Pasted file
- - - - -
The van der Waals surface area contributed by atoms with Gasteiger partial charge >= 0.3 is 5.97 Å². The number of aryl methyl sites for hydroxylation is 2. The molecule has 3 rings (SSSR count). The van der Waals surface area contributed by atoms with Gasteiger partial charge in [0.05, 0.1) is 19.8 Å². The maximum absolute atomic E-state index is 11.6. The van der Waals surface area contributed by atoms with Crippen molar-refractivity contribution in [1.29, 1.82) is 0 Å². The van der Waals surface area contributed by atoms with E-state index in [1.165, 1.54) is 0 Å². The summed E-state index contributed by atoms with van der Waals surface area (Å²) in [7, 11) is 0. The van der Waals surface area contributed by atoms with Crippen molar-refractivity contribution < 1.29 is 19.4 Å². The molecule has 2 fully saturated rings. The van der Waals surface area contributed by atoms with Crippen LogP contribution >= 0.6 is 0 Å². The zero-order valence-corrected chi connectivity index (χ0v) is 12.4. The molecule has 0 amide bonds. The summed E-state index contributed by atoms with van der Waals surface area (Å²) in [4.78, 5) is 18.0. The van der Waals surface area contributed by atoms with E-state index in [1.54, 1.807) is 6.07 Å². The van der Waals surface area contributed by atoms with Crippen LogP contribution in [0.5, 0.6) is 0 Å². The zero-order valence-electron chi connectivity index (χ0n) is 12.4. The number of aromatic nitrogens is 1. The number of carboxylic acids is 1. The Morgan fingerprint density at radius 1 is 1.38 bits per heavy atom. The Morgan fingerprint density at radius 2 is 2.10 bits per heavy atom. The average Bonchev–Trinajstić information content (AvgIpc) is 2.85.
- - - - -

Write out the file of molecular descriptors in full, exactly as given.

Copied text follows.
The van der Waals surface area contributed by atoms with Gasteiger partial charge >= 0.3 is 5.97 Å². The number of aryl methyl sites for hydroxylation is 2. The molecule has 3 rings (SSSR count). The van der Waals surface area contributed by atoms with Gasteiger partial charge in [0.05, 0.1) is 19.8 Å². The maximum absolute atomic E-state index is 11.6. The van der Waals surface area contributed by atoms with Crippen molar-refractivity contribution in [1.29, 1.82) is 0 Å². The van der Waals surface area contributed by atoms with E-state index in [1.165, 1.54) is 0 Å². The summed E-state index contributed by atoms with van der Waals surface area (Å²) in [7, 11) is 0. The van der Waals surface area contributed by atoms with Crippen molar-refractivity contribution < 1.29 is 19.4 Å². The molecule has 2 fully saturated rings. The van der Waals surface area contributed by atoms with Crippen LogP contribution >= 0.6 is 0 Å². The zero-order valence-corrected chi connectivity index (χ0v) is 12.4. The molecule has 0 amide bonds. The summed E-state index contributed by atoms with van der Waals surface area (Å²) in [4.78, 5) is 18.0. The van der Waals surface area contributed by atoms with E-state index in [1.54, 1.807) is 6.07 Å². The van der Waals surface area contributed by atoms with Crippen LogP contribution in [0.5, 0.6) is 0 Å². The zero-order valence-electron chi connectivity index (χ0n) is 12.4. The number of aromatic nitrogens is 1. The number of carboxylic acids is 1. The Morgan fingerprint density at radius 1 is 1.38 bits per heavy atom. The Morgan fingerprint density at radius 2 is 2.10 bits per heavy atom. The average Bonchev–Trinajstić information content (AvgIpc) is 2.85.